A public meeting was held yesterday evening, at 6 o’clock, in the grounds of the Belvedere Hotel, Pentonville, in aid of the national subscription fund for this purpose. It was announced that Mr. Hume would preside, and that Mr.Cobden would also be present. Both these gentlemen were detained by their public duties in the House of Commons, and the chair was taken by Sir Joshua Walmsley, who, at some length, explained the objects of the meeting, and paid his tribute of admiration to the memory of Sir Robert Peel. Sir Joshua alluded to the various great measures carried by the departed statesman, and dwelt with especial praise upon the sacrifices which he had made for the public good, and to secure untaxed food for the millions. The first resolution was moved by Mr. George Thompson, M.P., and seconded by Dr. Brownless, and was as follows:-

” That this meeting is of opinion] that the British nation has sustained a great loss in the premature death of the late Sir Robert Peel, and desires to offer to the afflicted family of the departed statesman an expression of their sympathy and condolence in the bereavement they have sustained.”

The motion was, of course, carried unanimously, the meeting testifying their approbation of it by uncovering while the show of hands was taken by the Chairman. The second resolution was moved by Mr. G. Harris, and seconded by Mr. P. P. James, and was

” That it is the opinion of this meeting that the nation at large in the lamented death of Sir Robert Peel has lost one of the first statesmen of the age, and the man above all others who, at the personal sacrifice of the support and esteem of many of his friends and associates, was nevertheless able and willing to carry out large measures for the practical good and relief of the masses in this country.”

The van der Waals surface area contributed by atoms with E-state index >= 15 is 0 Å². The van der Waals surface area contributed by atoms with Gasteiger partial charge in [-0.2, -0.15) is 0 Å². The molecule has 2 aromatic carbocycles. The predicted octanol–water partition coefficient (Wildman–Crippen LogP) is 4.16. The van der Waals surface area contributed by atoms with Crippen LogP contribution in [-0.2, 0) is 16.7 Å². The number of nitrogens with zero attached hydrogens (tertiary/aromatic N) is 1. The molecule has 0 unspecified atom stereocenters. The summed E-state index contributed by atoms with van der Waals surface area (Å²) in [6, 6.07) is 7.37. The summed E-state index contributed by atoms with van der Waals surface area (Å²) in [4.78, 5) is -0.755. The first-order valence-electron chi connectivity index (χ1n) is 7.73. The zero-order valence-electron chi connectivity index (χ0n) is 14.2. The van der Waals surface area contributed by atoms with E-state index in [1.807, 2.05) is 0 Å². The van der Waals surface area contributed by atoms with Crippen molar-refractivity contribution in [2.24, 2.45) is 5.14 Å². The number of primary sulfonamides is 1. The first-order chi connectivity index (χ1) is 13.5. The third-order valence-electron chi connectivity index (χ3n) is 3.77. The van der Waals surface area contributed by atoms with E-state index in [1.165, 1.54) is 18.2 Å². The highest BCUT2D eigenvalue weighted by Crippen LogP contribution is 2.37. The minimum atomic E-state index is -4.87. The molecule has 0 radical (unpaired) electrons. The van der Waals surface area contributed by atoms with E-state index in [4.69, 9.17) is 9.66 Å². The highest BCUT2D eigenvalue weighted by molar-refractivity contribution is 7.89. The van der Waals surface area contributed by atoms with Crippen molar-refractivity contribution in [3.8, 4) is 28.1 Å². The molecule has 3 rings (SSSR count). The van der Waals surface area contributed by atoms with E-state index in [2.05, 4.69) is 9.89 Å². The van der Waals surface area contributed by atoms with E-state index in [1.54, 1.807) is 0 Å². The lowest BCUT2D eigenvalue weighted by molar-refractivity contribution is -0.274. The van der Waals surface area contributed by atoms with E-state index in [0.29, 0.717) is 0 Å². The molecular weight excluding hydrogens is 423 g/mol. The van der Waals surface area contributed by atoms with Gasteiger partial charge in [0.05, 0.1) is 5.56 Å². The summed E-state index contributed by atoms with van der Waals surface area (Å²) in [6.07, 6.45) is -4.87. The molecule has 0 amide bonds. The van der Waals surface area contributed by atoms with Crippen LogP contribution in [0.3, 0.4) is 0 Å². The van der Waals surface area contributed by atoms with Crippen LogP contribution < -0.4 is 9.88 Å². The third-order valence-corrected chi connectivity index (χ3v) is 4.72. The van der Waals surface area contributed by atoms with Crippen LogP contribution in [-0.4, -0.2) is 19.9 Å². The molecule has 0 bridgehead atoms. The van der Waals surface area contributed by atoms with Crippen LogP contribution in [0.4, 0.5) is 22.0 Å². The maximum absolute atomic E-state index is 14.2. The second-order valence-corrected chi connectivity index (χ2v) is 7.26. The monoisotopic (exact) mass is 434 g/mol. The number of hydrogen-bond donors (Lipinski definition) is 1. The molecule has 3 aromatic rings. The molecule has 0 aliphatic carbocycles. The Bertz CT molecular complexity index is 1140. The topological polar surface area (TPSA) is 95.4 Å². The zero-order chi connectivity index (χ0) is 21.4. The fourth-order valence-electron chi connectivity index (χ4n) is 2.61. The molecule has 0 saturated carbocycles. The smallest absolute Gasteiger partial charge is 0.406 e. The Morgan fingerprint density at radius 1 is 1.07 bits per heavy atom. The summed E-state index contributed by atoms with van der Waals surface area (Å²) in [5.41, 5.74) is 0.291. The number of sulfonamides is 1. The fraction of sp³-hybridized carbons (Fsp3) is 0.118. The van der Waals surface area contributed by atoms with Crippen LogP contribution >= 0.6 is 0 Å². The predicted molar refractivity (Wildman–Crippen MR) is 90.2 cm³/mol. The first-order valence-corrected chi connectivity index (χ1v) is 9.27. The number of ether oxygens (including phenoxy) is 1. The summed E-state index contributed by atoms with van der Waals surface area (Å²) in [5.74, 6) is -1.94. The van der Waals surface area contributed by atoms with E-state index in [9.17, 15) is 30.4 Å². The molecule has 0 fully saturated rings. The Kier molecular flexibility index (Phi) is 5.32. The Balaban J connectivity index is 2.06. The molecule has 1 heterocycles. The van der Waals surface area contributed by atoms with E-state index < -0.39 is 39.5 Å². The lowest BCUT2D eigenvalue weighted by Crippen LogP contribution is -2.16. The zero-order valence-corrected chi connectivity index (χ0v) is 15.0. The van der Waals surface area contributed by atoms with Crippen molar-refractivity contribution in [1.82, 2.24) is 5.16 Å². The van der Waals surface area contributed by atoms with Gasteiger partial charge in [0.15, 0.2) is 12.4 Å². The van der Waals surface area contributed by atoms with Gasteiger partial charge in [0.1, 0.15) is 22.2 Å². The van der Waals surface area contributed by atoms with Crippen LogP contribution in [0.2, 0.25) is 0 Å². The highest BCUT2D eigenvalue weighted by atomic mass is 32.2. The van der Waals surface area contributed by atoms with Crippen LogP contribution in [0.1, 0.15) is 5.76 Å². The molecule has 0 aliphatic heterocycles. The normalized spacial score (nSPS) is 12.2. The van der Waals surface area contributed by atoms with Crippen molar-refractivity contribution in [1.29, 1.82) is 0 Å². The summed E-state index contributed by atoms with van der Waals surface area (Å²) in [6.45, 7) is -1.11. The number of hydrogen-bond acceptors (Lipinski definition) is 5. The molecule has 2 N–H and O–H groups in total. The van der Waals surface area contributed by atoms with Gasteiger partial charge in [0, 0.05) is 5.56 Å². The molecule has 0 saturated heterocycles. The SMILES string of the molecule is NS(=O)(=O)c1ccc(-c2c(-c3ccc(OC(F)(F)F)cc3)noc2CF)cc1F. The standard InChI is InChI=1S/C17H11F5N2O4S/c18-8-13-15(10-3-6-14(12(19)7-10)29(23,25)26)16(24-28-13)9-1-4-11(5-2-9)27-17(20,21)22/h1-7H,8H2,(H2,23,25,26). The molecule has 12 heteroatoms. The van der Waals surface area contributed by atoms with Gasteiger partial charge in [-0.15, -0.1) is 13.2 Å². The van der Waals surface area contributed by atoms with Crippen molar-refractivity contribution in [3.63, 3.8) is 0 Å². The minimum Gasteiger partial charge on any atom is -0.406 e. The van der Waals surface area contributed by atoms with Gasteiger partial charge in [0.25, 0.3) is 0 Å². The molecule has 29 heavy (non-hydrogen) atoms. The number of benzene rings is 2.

Mr. Alexander Macphail and Mr. John Layton proposed and seconded the next resolution, which expressed the opinion of the meeting,

“That Sir Robert Peel had left a name which would long be remembered in the hearts and the homes of the working-classes of this empire, and that his memory should be deservedly cherished by those who earn their bread by their daily labour, as well as by those who desire the welfare and comfort of their poorer fellow-men.”

Another resolution, proposed by Mr. Wakeling, and seconded by Mr. James Yates, was to the effect, that a lasting testimonial of the gratitude of the working men of this country should be erected to the memory of Sir Robert Peel; that the subscription list for this purpose be open till the 1st of January, 18al, and that all sums be received from 1d. upwards. An almost perfect unanimity prevailed with reference to these resolutions, for two persons who endevoured to express views more or less directly opposed to them were summarily put down by the meeting, which was numerously attended. The secretary in the course of the proceedings announced that he had received letters from Lord John Russell, Sir James Graham, Viscount Hardinge, the Earl of Aberdeen, Mr. Gladstone, and other distinguished persons, expressing their approbation of the working- mans’ monument to the memory of Sir Robert Peel, and offering their assistance and co-operation.